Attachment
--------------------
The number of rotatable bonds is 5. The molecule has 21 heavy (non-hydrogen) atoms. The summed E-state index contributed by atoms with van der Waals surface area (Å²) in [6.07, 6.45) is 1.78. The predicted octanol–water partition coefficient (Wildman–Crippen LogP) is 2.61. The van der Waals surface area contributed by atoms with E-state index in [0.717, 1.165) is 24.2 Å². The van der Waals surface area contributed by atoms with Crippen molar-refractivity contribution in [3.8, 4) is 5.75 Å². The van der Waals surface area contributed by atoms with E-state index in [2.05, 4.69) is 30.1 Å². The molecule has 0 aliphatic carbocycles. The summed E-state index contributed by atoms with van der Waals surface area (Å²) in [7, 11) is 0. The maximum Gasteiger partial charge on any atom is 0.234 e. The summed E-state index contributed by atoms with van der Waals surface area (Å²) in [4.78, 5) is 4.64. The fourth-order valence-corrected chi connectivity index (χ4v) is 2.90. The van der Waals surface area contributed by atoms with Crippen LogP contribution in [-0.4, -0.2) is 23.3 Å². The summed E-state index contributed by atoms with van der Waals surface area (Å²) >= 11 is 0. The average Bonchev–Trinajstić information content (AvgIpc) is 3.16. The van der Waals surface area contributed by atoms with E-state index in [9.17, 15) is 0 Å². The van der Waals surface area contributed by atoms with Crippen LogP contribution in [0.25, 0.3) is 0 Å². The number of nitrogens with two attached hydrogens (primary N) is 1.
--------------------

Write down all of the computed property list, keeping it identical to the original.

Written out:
The number of rotatable bonds is 5. The molecule has 21 heavy (non-hydrogen) atoms. The summed E-state index contributed by atoms with van der Waals surface area (Å²) in [6.07, 6.45) is 1.78. The predicted octanol–water partition coefficient (Wildman–Crippen LogP) is 2.61. The van der Waals surface area contributed by atoms with E-state index in [0.717, 1.165) is 24.2 Å². The van der Waals surface area contributed by atoms with Crippen molar-refractivity contribution in [3.8, 4) is 5.75 Å². The van der Waals surface area contributed by atoms with E-state index in [2.05, 4.69) is 30.1 Å². The molecule has 0 aliphatic carbocycles. The summed E-state index contributed by atoms with van der Waals surface area (Å²) in [7, 11) is 0. The maximum Gasteiger partial charge on any atom is 0.234 e. The summed E-state index contributed by atoms with van der Waals surface area (Å²) in [4.78, 5) is 4.64. The fourth-order valence-corrected chi connectivity index (χ4v) is 2.90. The van der Waals surface area contributed by atoms with Crippen LogP contribution in [-0.4, -0.2) is 23.3 Å². The summed E-state index contributed by atoms with van der Waals surface area (Å²) >= 11 is 0. The average Bonchev–Trinajstić information content (AvgIpc) is 3.16. The van der Waals surface area contributed by atoms with E-state index in [9.17, 15) is 0 Å². The van der Waals surface area contributed by atoms with Crippen LogP contribution in [0.25, 0.3) is 0 Å². The number of nitrogens with two attached hydrogens (primary N) is 1.